Outside darkness with a torch is a completely different matter. Beyond your small circle of vision, the torch casts shadows so dark you have no idea what’s lurking in them.
I now know which I prefer.
3. You’ll sharpen your outdoor skills
You might be surprised, when there’s nobody else to rely on, how important your own level of outdoor skill is. Whether it’s being able to navigate safely, packing enough calories, or pitching your tent in windy weather. If you couldn’t do something well when you set out, you’ll have improved by the time you come back.
You’ll also have learned how to use multiple skills at once.
All I could think about was getting back to the track. I managed to shove a chocolate bar in my pocket but I didn’t stop for breakfast, and I didn’t make a hot drink.
I knew this was a mistake at the time.
My repacked bag only just did up. The last thing I wanted to do was open it again to get food and my stove out. So I just kept walking. Two hours later I felt light-headed.
My decision-making ability was compromised.
Luckily this route just required me to follow a track. If I’d been doing more serious navigation I might have got things wrong.
Note to self: Breakfast is important.
4. You’ll feel epic when you get back home
There’s really nothing like that, ‘I did that’ feeling. Wild camping can often be type two fun; tricky and uncomfortable at the time but a fantastic memory afterwards. Do it on your own, and you’ll be able to attribute all those positive feelings to yourself.
You might also decide to take a friend next time.
There’s no doubt about it, having time on your own to really contemplate the stars, the sunrise, even the rain, is a marvellous experience. You’ll be making memories to hold on to.
Just don’t expect to capture all of that in photos.
Wild camping scenes are usually more soggy and bedraggled than social media would suggest. Those brilliantly lit tent-at-night pictures require good lights and great cameras, most nights you won’t want to keep the tent door open long enough to photograph the view.
And as for the hair, well best not to think about that.
Is it safe to wild camp alone?
Although wild camping in the UK has gained in popularity, solo wild camping is still a relatively niche experience. The thought of a night alone on a dark hill isn’t everyone’s cup of tea.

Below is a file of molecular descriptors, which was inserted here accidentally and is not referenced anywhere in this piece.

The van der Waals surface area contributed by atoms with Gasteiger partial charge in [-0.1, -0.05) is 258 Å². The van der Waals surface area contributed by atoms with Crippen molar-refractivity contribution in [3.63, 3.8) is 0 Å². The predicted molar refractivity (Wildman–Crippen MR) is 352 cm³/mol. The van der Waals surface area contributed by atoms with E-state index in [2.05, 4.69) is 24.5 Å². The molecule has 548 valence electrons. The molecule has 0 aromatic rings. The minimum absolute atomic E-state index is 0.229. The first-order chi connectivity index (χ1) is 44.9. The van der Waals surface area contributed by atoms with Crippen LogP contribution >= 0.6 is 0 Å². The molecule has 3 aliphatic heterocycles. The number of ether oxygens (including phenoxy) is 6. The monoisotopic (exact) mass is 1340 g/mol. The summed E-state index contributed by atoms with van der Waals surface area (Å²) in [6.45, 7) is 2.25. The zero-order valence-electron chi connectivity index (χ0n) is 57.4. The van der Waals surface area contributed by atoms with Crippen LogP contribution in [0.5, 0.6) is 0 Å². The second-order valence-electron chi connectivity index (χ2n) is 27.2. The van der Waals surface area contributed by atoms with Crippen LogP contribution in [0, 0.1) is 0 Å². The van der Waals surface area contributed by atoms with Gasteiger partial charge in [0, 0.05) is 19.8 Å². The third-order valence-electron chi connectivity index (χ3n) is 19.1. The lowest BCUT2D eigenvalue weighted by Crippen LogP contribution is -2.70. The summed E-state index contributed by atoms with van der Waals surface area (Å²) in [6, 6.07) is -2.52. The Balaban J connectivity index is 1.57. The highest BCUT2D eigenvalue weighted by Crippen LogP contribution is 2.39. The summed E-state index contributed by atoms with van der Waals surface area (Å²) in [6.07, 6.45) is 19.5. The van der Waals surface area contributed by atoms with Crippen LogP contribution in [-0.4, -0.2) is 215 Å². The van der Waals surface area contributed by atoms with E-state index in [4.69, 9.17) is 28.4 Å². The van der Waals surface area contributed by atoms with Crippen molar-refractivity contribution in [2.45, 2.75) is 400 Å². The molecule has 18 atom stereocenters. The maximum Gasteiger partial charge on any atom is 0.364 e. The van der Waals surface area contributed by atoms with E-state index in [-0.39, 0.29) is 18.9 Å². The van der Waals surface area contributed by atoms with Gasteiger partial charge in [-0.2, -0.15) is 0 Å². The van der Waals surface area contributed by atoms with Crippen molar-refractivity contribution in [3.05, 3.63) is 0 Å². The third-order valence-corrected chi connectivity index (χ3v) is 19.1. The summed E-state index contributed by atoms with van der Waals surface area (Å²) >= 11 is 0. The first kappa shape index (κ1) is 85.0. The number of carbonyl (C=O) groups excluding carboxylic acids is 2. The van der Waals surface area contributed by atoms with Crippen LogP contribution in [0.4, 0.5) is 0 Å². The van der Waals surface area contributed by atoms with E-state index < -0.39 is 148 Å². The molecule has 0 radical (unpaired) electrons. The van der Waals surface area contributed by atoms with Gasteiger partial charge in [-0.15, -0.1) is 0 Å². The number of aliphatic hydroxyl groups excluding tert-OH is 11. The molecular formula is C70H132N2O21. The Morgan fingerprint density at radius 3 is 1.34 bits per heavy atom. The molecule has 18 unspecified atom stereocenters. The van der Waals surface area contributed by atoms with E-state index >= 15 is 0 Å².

And it does carry certain risks.
Although not as many risks as being remote without your camping gear. Let’s face it, with your home on your back, you can stop anywhere if you have to. Most problems look easier to solve in the morning than they do in the evening.
Even if you haven’t slept well.
Accidents however can happen, and there’s no doubt that managing an injury alone would be more tricky than if you had help but being adequately prepared can help mitigate those risks. Pack a first aid kit, keep your phone battery for emergencies, and let at least one sensible person know your planned route and return time.
What about risks from other people?
In all my years of camping, I’ve only been concerned about another person once, and that was on a campsite.
One of the great things about wild camping, whether you’re going solo or not, is that you can be pretty sure nobody else is there.
Is solo wild camping scary?
We are all subject to certain fears, and wild camping alone can be scary. Whether it’s cows, strangers, or the dark itself, each time you face a particular fear, you’ll understand better how to deal with it next time.
Solo camping is a mind game but it’s one you can win.
Some fears can be counteracted by recognising them before you set off. If you’re worried about being too cold, pack extra gear or a hand warmer, if you’re concerned about your navigation, get some skills, and visit your camp spot in daylight first.
If you’re worried about going to the toilet outside, just give it a go (but take your loo roll home).
Other fears may come to you overnight.
In my panic I couldn’t find the tent zip. My torch was at home, my phone was in my sleeping bag somewhere. The zip was nowhere.
I felt something behind my head. It was my walking boots. They had moved. My panic grew.
I took a deep breath. Then another. I started to calm. All that yoga was paying off. My sensible thought patterns returned. My boots hadn’t walked on their own so something else must have moved.
That something else was me.
In my tiny tent, I’d managed to turn 90 degrees so that my boots, and the tent zip were behind me.
Is it illegal to wild camp in the UK?
This is possibly one of the most contentious questions you could ask about wild camping. The answer is fairly straightforward.
But the relationship between the legalities and what actually happens isn’t.